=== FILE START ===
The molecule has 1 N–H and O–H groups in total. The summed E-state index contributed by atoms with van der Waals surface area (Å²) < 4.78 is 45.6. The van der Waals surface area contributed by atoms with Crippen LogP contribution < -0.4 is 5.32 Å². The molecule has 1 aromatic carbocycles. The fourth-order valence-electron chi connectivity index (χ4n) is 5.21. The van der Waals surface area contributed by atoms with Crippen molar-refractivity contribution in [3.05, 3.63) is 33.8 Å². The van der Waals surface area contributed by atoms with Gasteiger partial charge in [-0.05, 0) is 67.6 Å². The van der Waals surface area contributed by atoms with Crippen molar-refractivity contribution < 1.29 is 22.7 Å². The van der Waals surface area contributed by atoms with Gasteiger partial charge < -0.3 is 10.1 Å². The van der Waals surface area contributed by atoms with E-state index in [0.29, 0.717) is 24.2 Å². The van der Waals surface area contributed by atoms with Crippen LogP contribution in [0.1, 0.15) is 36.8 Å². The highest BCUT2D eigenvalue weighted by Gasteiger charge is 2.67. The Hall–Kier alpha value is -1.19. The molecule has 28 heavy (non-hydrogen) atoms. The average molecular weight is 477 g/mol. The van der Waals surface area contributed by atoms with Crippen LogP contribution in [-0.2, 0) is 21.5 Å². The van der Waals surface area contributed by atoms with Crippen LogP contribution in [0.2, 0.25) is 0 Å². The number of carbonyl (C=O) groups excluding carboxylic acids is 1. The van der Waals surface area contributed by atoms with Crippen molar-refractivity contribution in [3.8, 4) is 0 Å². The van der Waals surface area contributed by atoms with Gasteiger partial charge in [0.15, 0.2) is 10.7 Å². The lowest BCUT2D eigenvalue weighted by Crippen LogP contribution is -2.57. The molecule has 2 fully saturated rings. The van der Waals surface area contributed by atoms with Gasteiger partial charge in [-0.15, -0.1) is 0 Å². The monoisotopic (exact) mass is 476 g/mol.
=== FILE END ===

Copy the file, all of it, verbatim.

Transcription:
The molecule has 1 N–H and O–H groups in total. The summed E-state index contributed by atoms with van der Waals surface area (Å²) < 4.78 is 45.6. The van der Waals surface area contributed by atoms with Crippen LogP contribution < -0.4 is 5.32 Å². The molecule has 1 aromatic carbocycles. The fourth-order valence-electron chi connectivity index (χ4n) is 5.21. The van der Waals surface area contributed by atoms with Crippen molar-refractivity contribution in [3.05, 3.63) is 33.8 Å². The van der Waals surface area contributed by atoms with Gasteiger partial charge in [-0.05, 0) is 67.6 Å². The van der Waals surface area contributed by atoms with Crippen molar-refractivity contribution < 1.29 is 22.7 Å². The van der Waals surface area contributed by atoms with Gasteiger partial charge < -0.3 is 10.1 Å². The van der Waals surface area contributed by atoms with E-state index in [0.29, 0.717) is 24.2 Å². The van der Waals surface area contributed by atoms with Crippen LogP contribution in [0.1, 0.15) is 36.8 Å². The highest BCUT2D eigenvalue weighted by Gasteiger charge is 2.67. The Hall–Kier alpha value is -1.19. The molecule has 28 heavy (non-hydrogen) atoms. The average molecular weight is 477 g/mol. The van der Waals surface area contributed by atoms with Crippen LogP contribution in [-0.2, 0) is 21.5 Å². The van der Waals surface area contributed by atoms with Crippen LogP contribution in [0.2, 0.25) is 0 Å². The number of carbonyl (C=O) groups excluding carboxylic acids is 1. The van der Waals surface area contributed by atoms with Crippen molar-refractivity contribution in [3.8, 4) is 0 Å². The van der Waals surface area contributed by atoms with Gasteiger partial charge in [0.15, 0.2) is 10.7 Å². The lowest BCUT2D eigenvalue weighted by Crippen LogP contribution is -2.57. The molecule has 2 fully saturated rings. The van der Waals surface area contributed by atoms with Gasteiger partial charge in [-0.15, -0.1) is 0 Å². The monoisotopic (exact) mass is 476 g/mol.